b. Once the script has finished, we can create a new file containing only the variant sites for which we have genotype information for all individuals (all lines that do not contain any "."). We will do this using a combination of the unix commands 'cat' and 'grep':
cat Genotypes.txt | grep -v '\.' > genotypes_shared_by_all.txt
It is often a good idea to focus on the best quality SNPs when working with next-gen sequence data. However, some analyses do not require data for all individuals at every SNP (as you will see later in the FST outlier section).
c. genotypes_shared_by_all.txt can now be opened in Microsoft Excel to visualize the genotype data. Although it is not typically practical to work with next-gen sequencing data using Excel, it can be a useful format to get comfortable with the data as well as to calculate allele and genotype frequencies.
2) Principal Components Analysis:
a. Create the input files for the smartpca program.
O: PREFIX_Indiv, PREFIX_Geno, PREFIX_SNP, par.PREFIX
This script will convert the genotype data from the .vcf file into the proper format for analysis with the program smartpca. This includes four different files: the Indiv file, the Geno file, the SNP file and the parameter or 'par' file. Added to the names of all of the output files will be a prefix specified on the command line when the program is run. In order to focus in on only high-quality portions of the dataset, this script will only utilize data from SNPs that have been genotyped in all individuals.
Make sure that you are in the same directory as your files, then execute the script with the following command:
vcf2smartpca.py VQSR_PASS_SNPS.vcf passing_snps_q20 20 popfile \
In this case, the prefix used is 'passing_snps_q20.' This argument can be any arbitrary string of characters, but it is nice to try to make it as informative as possible.
The third argument (20) is an integer specifying a minimum genotype quality cutoff. This is a cut-off for the quality of the individual-level genotypes, as opposed to the SNP quality as a whole. Individuals with genotype qualities below the minimum threshold will be treated as missing data. Therefore, you should try preparing input files at a couple different quality cut-offs. Choose a cut-off that provides a good number of SNPs (1000s, at least), while cutting out some portion of the worst quality genotypes. After creating the input files, the script will print to the screen the number of SNPs that were included in the input files for the smartpca analysis.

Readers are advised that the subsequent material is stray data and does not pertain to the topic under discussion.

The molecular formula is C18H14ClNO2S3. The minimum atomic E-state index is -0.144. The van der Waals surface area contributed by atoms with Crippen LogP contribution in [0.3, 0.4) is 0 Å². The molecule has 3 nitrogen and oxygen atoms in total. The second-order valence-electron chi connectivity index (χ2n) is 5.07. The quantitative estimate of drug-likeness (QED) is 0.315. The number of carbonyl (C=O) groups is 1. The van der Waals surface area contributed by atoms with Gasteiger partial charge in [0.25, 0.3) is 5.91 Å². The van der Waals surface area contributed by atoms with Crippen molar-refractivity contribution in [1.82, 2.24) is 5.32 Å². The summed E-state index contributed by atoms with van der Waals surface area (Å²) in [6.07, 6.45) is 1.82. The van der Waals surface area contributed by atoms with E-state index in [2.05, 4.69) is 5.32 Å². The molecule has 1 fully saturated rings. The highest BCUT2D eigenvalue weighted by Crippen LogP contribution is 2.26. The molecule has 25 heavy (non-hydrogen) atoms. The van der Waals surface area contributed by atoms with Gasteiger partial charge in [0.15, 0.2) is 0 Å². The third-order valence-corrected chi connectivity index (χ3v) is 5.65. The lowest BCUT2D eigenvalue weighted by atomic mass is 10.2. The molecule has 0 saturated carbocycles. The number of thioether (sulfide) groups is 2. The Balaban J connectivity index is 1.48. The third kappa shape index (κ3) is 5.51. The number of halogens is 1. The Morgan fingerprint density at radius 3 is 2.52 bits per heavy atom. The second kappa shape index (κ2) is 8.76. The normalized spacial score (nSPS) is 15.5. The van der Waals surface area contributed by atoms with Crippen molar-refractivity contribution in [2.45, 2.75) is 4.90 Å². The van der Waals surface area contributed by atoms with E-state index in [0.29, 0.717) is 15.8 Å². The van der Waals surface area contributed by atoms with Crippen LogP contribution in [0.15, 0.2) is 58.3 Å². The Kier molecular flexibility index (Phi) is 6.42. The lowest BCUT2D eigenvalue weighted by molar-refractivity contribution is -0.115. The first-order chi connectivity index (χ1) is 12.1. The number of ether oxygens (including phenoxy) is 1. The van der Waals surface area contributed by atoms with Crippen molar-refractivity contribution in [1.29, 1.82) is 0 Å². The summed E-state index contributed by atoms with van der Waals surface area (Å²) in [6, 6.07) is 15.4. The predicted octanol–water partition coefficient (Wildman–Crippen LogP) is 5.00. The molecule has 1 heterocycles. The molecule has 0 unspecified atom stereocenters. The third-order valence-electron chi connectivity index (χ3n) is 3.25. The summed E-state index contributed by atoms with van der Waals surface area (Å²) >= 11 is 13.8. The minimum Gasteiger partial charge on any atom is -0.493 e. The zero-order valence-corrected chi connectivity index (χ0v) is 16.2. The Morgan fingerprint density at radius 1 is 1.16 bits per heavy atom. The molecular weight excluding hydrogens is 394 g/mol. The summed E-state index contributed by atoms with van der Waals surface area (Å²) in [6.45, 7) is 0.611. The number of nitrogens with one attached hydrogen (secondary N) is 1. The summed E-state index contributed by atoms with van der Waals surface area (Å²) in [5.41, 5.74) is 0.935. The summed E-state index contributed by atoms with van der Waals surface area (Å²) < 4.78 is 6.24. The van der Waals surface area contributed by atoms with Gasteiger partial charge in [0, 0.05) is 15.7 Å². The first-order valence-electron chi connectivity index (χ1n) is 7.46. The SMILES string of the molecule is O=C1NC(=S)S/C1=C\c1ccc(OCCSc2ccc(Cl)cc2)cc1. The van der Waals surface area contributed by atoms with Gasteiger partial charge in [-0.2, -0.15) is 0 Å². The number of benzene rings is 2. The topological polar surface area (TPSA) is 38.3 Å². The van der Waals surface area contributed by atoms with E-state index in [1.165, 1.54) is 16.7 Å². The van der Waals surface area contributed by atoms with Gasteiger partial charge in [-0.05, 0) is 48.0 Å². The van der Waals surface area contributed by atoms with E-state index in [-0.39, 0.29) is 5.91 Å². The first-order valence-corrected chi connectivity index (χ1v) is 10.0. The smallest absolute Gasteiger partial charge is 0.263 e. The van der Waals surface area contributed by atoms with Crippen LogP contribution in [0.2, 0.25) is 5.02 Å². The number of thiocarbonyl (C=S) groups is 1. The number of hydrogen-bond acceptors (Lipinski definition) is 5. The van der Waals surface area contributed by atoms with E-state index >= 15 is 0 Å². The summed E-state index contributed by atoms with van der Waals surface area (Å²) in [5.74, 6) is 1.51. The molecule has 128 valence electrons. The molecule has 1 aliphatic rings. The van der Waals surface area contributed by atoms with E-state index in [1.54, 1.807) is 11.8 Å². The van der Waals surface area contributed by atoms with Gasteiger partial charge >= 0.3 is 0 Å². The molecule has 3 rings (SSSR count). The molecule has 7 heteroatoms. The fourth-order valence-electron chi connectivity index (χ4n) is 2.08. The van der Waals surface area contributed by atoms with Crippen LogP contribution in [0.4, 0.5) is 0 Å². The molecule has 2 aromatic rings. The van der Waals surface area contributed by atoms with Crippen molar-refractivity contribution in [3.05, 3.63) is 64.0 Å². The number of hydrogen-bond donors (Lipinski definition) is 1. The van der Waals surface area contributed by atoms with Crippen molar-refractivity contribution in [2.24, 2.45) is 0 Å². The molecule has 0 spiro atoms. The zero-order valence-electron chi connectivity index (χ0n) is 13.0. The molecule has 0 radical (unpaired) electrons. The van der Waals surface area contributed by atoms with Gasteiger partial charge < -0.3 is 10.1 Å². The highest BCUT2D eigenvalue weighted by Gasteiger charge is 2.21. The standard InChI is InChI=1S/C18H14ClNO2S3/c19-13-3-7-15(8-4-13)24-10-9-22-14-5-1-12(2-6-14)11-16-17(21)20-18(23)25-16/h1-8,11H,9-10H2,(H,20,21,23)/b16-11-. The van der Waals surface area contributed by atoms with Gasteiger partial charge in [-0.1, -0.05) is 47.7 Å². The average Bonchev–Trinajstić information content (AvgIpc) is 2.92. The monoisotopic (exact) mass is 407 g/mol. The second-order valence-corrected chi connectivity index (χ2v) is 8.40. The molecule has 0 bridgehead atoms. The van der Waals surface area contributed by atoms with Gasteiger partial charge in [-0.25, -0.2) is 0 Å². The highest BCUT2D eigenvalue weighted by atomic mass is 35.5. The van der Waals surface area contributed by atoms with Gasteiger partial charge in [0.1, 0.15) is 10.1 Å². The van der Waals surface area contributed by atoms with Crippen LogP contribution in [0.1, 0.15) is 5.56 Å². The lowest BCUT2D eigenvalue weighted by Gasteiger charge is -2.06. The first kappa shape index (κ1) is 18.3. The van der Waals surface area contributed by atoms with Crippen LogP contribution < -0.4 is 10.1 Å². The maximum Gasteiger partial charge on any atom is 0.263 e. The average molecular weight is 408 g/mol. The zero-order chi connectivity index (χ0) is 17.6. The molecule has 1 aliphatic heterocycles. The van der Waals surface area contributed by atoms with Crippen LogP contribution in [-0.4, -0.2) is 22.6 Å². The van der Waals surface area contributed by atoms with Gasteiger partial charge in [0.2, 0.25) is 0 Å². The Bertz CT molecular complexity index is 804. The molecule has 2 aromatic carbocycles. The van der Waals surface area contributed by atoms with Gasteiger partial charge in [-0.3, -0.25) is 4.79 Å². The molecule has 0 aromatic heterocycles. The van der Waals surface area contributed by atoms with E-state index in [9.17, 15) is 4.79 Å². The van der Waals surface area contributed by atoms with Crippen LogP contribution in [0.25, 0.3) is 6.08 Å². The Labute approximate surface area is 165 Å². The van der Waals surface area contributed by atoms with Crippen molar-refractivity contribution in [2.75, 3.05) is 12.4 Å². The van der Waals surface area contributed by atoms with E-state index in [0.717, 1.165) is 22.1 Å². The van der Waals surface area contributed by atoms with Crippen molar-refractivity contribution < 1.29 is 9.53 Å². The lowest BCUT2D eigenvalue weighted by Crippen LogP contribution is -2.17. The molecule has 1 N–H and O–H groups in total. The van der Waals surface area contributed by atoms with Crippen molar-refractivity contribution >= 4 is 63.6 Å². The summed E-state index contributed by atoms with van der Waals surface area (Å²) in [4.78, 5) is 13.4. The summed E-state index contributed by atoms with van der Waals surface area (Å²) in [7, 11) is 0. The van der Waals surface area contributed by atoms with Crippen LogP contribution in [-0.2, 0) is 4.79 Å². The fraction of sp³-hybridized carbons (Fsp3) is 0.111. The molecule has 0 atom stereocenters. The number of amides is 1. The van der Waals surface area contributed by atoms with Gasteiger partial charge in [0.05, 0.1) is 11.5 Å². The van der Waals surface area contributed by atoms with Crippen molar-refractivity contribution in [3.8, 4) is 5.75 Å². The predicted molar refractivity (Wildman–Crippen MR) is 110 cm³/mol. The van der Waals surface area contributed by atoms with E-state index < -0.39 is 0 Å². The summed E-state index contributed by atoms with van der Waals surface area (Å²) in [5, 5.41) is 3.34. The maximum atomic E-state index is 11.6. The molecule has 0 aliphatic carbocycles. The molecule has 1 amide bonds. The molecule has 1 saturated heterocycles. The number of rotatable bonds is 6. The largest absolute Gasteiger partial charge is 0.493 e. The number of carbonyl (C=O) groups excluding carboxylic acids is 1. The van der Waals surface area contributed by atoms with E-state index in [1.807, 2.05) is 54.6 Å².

popfile should be a plain text file that relates each of your individuals to its population of origin. It should have one line per individual. Each line should contain two strings. The first should be an individual ID (exactly the same as specified in the .vcf file). The second should be the population that individual was sampled from. The two strings can be separated by any amount of whitespace. The popfile must have an entry for every individual in the .vcf file even if some individuals are omitted from the outfiles (see below).
Following the popfile argument, you can specify the names of individuals that are in your .vcf file but which you do not want to include in the PCA. These names should be identical to the names in the .vcf file and should be separated by whitespace. If no names are specified then all individuals will be included in the PCA.
b. Run the principal components analysis using smartpca:
I: PREFIX_Indiv, PREFIX_Geno, PREFIX_SNP, par.PREFIX
O: PREFIX_#LOCI.eval, PREFIX_#LOCI.eval, PREFIX_snpweights,
Execute the script with the following command:
smartpca –p par.passing_snps_q20 > passing_snps_q20_logfile.txt
There are several runtime parameters that are specified in the 'par' file. The above script automatically sets these parameters to levels that we have found to be useful in our data analysis. However, these parameters can easily be changed prior to running the analysis. All parameters are described in the help pages for smartpca.
This analysis will generate a number of output files. The one that we are the most interested in is the one with the extension '.evec', This file contains each individual's loadings on each of the principle components, and it is these loadings that we will plot to visualize the data. Open this eigenvector file in TextWrangler. The top row specifies the amount of variance explained by each of the eigenvectors. This is followed by one row per individual containing that individual's loadings for each principle component.
To easily work with the data in Excel, we need to replace all of the whitespace in the file with tabs. We can do this with a simple find and replace within TextWrangler. To do so, press command + f, search for ' +' (that is a single space character followed by a plus sign) and then replace with '\t' (this is the regular expression for a tab character, make sure that the 'grep' box is checked in the 'find' dialog box). This search and replace, therefore, will replace any continuous stretch of spaces with a single tab character.
We can then copy and paste the contents of this file into Excel and create scatterplots to visualize the data. It is best to start by comparing principle components 1 & 2 because these will explain the largest variance in the data. Plot different 'series' for each population in the analysis so that differences can be easily visualized. If populations are significantly differentiated then we expect to see clustering of individuals by their respective populations. This clustering will not necessarily occur on the first several principle components though, so go ahead and visualize at least the first five or six, to see the major trends in the data.
The number of individuals that are included in the analysis determines the number of possible principal components for a data set. However, the default for this script is to only report the top 8 (this can be changed in the 'par' file).